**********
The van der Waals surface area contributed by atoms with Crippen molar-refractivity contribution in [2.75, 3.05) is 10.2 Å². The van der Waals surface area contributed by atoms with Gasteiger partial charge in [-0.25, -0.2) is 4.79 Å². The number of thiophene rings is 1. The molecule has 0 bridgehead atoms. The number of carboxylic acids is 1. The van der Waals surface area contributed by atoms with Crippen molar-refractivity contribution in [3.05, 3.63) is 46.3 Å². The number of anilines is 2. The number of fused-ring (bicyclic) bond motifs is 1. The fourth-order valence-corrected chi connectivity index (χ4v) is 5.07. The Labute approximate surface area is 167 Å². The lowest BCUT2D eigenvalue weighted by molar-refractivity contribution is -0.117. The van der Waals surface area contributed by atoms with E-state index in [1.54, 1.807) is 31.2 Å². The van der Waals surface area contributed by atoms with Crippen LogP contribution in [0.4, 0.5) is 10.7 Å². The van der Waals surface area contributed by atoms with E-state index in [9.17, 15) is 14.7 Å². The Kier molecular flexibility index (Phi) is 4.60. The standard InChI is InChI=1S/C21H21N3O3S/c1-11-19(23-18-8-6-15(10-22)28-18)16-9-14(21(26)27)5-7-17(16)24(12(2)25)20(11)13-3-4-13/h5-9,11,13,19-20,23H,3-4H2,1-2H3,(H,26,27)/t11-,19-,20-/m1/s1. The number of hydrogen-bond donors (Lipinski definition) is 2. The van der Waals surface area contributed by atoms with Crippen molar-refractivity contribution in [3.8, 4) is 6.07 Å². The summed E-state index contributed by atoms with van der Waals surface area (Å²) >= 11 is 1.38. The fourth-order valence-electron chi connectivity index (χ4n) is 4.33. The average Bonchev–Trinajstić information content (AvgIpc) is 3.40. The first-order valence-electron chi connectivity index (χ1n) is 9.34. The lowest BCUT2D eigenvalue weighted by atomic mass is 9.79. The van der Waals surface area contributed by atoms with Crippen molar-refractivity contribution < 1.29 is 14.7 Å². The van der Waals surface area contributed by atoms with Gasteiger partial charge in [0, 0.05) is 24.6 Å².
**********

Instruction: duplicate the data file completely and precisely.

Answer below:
The van der Waals surface area contributed by atoms with Crippen molar-refractivity contribution in [2.75, 3.05) is 10.2 Å². The van der Waals surface area contributed by atoms with Gasteiger partial charge in [-0.25, -0.2) is 4.79 Å². The number of thiophene rings is 1. The molecule has 0 bridgehead atoms. The number of carboxylic acids is 1. The van der Waals surface area contributed by atoms with Crippen molar-refractivity contribution in [3.05, 3.63) is 46.3 Å². The number of anilines is 2. The number of fused-ring (bicyclic) bond motifs is 1. The fourth-order valence-corrected chi connectivity index (χ4v) is 5.07. The Labute approximate surface area is 167 Å². The lowest BCUT2D eigenvalue weighted by molar-refractivity contribution is -0.117. The van der Waals surface area contributed by atoms with E-state index in [1.54, 1.807) is 31.2 Å². The van der Waals surface area contributed by atoms with Crippen LogP contribution in [0.4, 0.5) is 10.7 Å². The van der Waals surface area contributed by atoms with E-state index in [9.17, 15) is 14.7 Å². The Kier molecular flexibility index (Phi) is 4.60. The standard InChI is InChI=1S/C21H21N3O3S/c1-11-19(23-18-8-6-15(10-22)28-18)16-9-14(21(26)27)5-7-17(16)24(12(2)25)20(11)13-3-4-13/h5-9,11,13,19-20,23H,3-4H2,1-2H3,(H,26,27)/t11-,19-,20-/m1/s1. The number of hydrogen-bond donors (Lipinski definition) is 2. The van der Waals surface area contributed by atoms with Crippen molar-refractivity contribution in [3.8, 4) is 6.07 Å². The summed E-state index contributed by atoms with van der Waals surface area (Å²) >= 11 is 1.38. The fourth-order valence-electron chi connectivity index (χ4n) is 4.33. The average Bonchev–Trinajstić information content (AvgIpc) is 3.40. The first-order valence-electron chi connectivity index (χ1n) is 9.34. The lowest BCUT2D eigenvalue weighted by atomic mass is 9.79. The van der Waals surface area contributed by atoms with Crippen molar-refractivity contribution < 1.29 is 14.7 Å². The van der Waals surface area contributed by atoms with Gasteiger partial charge in [0, 0.05) is 24.6 Å².